Payment of Travel Expenses for Long-Distance Parenting Plans

In matters where the parents live in different states or even different cities within the same state (usually more than 50 miles apart), there is often a long-distance parenting plan.  A long-distance parenting plan usually involves the child or children residing with one parent the majority of the time and spending significant holiday, school break, and summer time-sharing with the other parent.  The travel component of a long-distance parenting plan often involves either air travel or significant automobile travel and related costs, which results in the parents incurring more expenses than they would if they lived in close proximity to one another.

Defining Travel Expenses

When considering the sharing of travel expenses, it is very important to first properly define travel expenses.  If air travel is involved, are the travel expenses defined as only the airfare for the children only or do they include flights for an adult to accompany the children?  Do travel expenses include rental cars and hotels in the event that they are necessary?  If so, how is the reasonableness of the expense of a hotel room or rental car defined?  At Tampa Bay Family Law & Mediation, P.A., we discuss all of these critical issues with our clients to ensure that they are properly protected.

Pro-Rata Sharing of Expenses

How are the time-sharing transportation expenses shared?  The child support statute, section 61.30, Florida Statutes, provides generally that child-rearing expenses should be shared by parents pro-rata in accordance with their financial means.  Several appellate courts have held that the expense of transporting a child or children for time-sharing is a child-rearing expense like any other which should be shared by the parents in accordance with their financial means.  Aranda v. Padilla, 216 So.3d 652 (Fla. 4th DCA 2017).  In other words, time-sharing travel expenses should be shared in the same ratio as the allocation of other expenses such as uncovered medical expenses and extracurricular expenses unless the court finds that a different allocation is necessary to reach an equitable result.   McWillson v. McWillson, 192 So.3d 719 (Fla. 1st DCA 2016); Miller v. Miller, 826 So.2d 480 (Fla. 1st DCA 2002).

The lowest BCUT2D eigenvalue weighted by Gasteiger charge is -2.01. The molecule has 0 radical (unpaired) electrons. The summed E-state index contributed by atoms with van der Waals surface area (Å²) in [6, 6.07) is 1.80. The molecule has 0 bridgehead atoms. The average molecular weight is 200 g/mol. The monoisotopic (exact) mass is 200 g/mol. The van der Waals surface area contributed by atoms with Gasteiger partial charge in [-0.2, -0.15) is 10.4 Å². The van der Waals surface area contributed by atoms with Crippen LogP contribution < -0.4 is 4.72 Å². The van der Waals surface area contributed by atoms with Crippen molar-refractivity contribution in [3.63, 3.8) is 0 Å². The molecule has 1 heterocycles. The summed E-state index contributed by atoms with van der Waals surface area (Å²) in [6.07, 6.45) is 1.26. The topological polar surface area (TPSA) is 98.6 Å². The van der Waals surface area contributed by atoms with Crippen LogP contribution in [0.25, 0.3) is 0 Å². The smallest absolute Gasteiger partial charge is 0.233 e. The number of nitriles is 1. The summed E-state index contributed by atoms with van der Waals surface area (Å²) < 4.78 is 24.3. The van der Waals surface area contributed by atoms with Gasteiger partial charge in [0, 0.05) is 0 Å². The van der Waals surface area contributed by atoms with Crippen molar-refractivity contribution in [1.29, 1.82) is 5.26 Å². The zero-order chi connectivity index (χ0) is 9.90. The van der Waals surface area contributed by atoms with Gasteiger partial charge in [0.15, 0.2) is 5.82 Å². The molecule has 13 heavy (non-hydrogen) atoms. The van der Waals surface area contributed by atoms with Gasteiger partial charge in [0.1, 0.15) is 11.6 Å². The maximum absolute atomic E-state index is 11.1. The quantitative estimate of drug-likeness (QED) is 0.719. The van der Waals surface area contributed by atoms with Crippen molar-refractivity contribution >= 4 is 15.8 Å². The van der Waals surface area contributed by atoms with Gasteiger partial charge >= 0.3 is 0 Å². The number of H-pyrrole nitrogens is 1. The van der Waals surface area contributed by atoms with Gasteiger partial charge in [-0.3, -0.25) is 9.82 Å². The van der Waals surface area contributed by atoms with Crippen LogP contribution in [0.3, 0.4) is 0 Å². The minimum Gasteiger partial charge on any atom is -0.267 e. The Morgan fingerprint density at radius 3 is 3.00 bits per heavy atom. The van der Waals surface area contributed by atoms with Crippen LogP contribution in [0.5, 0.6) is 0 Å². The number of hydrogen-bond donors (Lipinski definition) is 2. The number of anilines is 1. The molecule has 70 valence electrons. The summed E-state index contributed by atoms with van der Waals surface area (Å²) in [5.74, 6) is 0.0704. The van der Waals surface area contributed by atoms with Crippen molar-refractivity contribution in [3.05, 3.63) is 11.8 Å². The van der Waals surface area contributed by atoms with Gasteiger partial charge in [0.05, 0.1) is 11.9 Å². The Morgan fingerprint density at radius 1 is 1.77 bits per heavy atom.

Reimbursement of Travel Expenses

While not exclusive, there are two (2) different ways that a court typically directs the payment of the time-sharing transportation expenses:

  1. Typically, the court will order one parent to reimburse the other parent with their percentage share within a certain period of time (such as 15 days or 30 days).

  2. Alternatively, if there is a legitimate concern that one party will refuse to pay their percentage share, the court has the authority to calculate an average monthly figure for travel expenses and make an appropriate adjustment (ie., increase or decrease) to the monthly child support obligation.

Nevertheless, in cases where there are travel expenses, these costs can be very significant and it is important to address them correctly and in detail in order to avoid problems after the case is over.

Contact Us Today

If we can assist you with issues related to long-distance parenting plan expenses, child relocation, or other areas of marital and family law, please contact Tampa Bay Family Law & Mediation, (813) 251-6222 to schedule a consultation. 


Default Judgments in Family Law Matters

You retained an attorney, your pleadings were properly prepared, filed, and served on the other party.  Yet the other party will not file responsive pleadings or return any communications from you or your attorney.  What happens next?